Descartes famously remarked, “I think, therefore I am.” He still would have been onto something, however, if he’d alternatively suggested, “I speak, therefore I am.” The evolution of speech, the most complex form of communication among all animals, is a distinguishing feature of our species. Yet the connections between the development of our sophisticated vocalizations and our higher-order cognition remain poorly understood.
Junior behavioral biology major Jessica Dure has started a project to better reveal how communicative capabilities affect brain organization and evolution toward more advanced thinking. She is studying these linkages in Melopsittacus parrots, formally known as budgerigars and nicknamed budgies or parakeets. Popular as pets, these fetchingly colored birds exhibit a rich vocal range and can mimic human speech.
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Dure’s work has focused on characterizing the elaborate musculature used by these parrots to form their vocalizations. Additional stages of her project involve mapping the musculature of birds with other kinds of vocalization skills. For example, non-parrot songbirds, which have lesser motor control and more limited vocal manipulation abilities than parrots. Yet they possess rich song repertoires nonetheless.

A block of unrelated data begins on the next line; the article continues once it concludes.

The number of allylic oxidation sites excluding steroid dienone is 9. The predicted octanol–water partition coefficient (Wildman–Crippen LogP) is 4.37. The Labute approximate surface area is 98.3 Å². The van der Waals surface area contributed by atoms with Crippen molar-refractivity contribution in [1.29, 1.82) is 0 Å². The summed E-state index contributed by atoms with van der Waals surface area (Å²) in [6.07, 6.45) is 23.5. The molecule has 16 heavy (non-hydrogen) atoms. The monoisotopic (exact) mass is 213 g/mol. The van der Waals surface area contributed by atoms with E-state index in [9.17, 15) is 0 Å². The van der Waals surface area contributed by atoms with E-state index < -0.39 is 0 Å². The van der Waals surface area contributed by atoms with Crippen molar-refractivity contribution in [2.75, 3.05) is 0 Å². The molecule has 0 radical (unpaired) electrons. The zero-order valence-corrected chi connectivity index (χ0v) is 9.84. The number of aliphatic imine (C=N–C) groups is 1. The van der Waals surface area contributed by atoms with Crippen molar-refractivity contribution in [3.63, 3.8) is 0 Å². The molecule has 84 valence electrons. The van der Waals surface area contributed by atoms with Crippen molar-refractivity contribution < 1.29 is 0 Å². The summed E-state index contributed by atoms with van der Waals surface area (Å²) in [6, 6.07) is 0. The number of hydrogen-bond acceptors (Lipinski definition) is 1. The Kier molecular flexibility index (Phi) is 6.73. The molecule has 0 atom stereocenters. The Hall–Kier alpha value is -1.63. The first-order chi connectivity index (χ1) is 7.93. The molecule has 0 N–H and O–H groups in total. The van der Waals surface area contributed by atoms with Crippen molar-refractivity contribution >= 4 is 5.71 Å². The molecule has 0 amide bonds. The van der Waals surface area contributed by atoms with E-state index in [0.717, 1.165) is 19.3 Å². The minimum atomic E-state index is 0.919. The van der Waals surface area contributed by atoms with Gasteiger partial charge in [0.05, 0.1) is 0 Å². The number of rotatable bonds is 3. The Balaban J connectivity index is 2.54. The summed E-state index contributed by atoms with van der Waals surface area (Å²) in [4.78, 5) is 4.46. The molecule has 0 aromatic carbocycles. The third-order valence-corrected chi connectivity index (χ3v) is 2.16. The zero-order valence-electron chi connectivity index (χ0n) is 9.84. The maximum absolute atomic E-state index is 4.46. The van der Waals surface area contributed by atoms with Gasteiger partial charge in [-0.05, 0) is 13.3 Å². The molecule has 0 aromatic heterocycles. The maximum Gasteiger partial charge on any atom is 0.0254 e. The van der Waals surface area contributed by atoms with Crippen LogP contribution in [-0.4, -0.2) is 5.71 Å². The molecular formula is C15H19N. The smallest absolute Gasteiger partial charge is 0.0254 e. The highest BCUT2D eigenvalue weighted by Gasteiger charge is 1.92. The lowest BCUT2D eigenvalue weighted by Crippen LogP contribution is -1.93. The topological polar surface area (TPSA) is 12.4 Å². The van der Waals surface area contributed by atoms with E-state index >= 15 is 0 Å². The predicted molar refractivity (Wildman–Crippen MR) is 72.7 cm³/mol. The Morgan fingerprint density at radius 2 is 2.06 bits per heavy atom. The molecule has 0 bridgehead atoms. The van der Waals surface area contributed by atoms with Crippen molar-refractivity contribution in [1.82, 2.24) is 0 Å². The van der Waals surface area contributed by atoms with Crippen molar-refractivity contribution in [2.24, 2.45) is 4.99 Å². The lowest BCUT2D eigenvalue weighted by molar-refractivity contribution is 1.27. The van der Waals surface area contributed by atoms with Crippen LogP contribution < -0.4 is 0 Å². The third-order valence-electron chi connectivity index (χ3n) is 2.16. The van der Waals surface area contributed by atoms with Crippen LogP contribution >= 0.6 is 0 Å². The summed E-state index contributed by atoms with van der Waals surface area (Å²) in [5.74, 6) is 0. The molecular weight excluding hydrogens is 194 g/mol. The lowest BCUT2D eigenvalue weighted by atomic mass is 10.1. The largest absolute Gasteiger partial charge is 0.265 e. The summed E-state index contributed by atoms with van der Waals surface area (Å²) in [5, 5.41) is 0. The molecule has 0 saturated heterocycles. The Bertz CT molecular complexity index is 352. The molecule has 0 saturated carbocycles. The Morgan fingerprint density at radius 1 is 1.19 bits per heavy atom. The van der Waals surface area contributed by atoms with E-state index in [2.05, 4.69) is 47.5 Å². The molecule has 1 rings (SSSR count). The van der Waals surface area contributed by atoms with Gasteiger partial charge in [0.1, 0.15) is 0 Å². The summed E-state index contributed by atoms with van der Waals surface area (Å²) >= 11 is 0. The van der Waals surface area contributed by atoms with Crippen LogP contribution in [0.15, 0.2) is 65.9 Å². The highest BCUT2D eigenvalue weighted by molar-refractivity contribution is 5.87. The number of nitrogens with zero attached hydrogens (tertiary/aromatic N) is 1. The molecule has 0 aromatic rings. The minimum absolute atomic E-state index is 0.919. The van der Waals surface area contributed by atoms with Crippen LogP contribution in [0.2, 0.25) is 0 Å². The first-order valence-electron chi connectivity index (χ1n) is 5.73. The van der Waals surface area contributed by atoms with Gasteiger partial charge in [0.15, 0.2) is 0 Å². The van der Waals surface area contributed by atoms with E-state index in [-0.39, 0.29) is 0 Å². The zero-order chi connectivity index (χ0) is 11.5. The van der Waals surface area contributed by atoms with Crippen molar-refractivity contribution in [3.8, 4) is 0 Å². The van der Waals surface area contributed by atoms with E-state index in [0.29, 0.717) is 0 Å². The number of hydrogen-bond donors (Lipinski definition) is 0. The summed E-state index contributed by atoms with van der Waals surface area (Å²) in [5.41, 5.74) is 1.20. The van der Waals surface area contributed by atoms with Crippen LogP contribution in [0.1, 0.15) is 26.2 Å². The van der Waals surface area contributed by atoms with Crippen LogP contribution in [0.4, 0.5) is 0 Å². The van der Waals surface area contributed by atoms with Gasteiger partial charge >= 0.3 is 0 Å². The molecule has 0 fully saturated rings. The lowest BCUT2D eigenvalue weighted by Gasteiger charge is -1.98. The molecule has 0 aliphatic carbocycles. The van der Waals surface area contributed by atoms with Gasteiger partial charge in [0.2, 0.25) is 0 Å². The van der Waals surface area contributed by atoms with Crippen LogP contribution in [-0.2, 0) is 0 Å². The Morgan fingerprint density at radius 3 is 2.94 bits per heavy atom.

We’re seeing how communication affects the brain and how musculature affects the evolution of different areas of the brain.”—Jessica Dure, behavioral biology major
Dure came up with the project with her advisor, Amy Balanoff, an assistant research professor in the Department of Psychological and Brain Sciences. Balanoff had access to computerized tomography scans of parrots’ skulls that show the hyoid bone. The bone is a key structure in the neck supporting the tongue and other muscles involved in sound generation.
“My advisor gave me the freedom to come up with an idea of what we could do with these scans, and we decided to label the musculature around the hyoid bone,” says Dure.
Monitoring the data
The labeling work is time-consuming and intricate as it requires poring over dozens of grayscale scans. Each scan represents a thin slice of the parrot’s anatomy. Overall, the research is building a detailed, three-dimensional view of the area where avian vocalizations are largely produced. It’s is also a critical area for human speech.
The eventual goal is to compare the musculature maps to brain structure. One expectation, Dure says, is that there could be differences in the hypoglossal nucleus, the part of the brainstem that controls tongue movement.
Other students are now continuing Dure’s work as she prepares to go to veterinary school. Veterinary medicine is ideal, Dure says. Not only because of her lifelong interest in animal welfare, but also for the chance to collaborate with her fellow Homo sapien. Just like she did on her undergraduate research project.